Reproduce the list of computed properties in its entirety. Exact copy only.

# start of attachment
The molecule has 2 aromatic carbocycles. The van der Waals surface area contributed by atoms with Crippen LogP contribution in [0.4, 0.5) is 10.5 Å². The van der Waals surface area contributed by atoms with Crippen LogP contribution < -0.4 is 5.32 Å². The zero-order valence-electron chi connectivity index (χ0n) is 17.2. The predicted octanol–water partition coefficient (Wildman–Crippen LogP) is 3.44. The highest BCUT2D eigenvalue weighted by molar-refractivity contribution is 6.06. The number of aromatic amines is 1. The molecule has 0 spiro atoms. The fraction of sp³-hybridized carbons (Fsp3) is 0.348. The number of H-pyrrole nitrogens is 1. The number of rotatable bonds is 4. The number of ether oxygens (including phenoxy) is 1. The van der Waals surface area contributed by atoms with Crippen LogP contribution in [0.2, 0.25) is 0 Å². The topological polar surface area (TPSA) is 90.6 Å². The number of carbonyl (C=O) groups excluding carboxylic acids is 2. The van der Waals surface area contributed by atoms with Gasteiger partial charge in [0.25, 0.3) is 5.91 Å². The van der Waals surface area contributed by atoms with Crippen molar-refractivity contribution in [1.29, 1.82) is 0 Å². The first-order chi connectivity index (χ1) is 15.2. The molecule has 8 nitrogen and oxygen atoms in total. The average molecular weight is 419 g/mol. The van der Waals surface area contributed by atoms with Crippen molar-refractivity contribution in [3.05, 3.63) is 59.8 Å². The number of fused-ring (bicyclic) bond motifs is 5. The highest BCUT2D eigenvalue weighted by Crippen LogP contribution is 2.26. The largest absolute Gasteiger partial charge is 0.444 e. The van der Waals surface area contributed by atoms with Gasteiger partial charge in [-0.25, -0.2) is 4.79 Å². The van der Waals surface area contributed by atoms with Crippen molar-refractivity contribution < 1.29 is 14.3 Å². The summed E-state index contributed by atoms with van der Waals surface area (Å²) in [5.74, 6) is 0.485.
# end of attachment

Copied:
The molecule has 2 aromatic carbocycles. The van der Waals surface area contributed by atoms with Crippen LogP contribution in [0.4, 0.5) is 10.5 Å². The van der Waals surface area contributed by atoms with Crippen LogP contribution < -0.4 is 5.32 Å². The zero-order valence-electron chi connectivity index (χ0n) is 17.2. The predicted octanol–water partition coefficient (Wildman–Crippen LogP) is 3.44. The highest BCUT2D eigenvalue weighted by molar-refractivity contribution is 6.06. The number of aromatic amines is 1. The molecule has 0 spiro atoms. The fraction of sp³-hybridized carbons (Fsp3) is 0.348. The number of H-pyrrole nitrogens is 1. The number of rotatable bonds is 4. The number of ether oxygens (including phenoxy) is 1. The van der Waals surface area contributed by atoms with Crippen LogP contribution in [0.2, 0.25) is 0 Å². The topological polar surface area (TPSA) is 90.6 Å². The number of carbonyl (C=O) groups excluding carboxylic acids is 2. The van der Waals surface area contributed by atoms with Gasteiger partial charge in [0.25, 0.3) is 5.91 Å². The van der Waals surface area contributed by atoms with Crippen molar-refractivity contribution in [1.29, 1.82) is 0 Å². The first-order chi connectivity index (χ1) is 15.2. The molecule has 8 nitrogen and oxygen atoms in total. The average molecular weight is 419 g/mol. The van der Waals surface area contributed by atoms with Crippen molar-refractivity contribution in [3.05, 3.63) is 59.8 Å². The number of fused-ring (bicyclic) bond motifs is 5. The highest BCUT2D eigenvalue weighted by Crippen LogP contribution is 2.26. The largest absolute Gasteiger partial charge is 0.444 e. The van der Waals surface area contributed by atoms with Gasteiger partial charge in [-0.25, -0.2) is 4.79 Å². The van der Waals surface area contributed by atoms with Crippen molar-refractivity contribution < 1.29 is 14.3 Å². The summed E-state index contributed by atoms with van der Waals surface area (Å²) in [5.74, 6) is 0.485.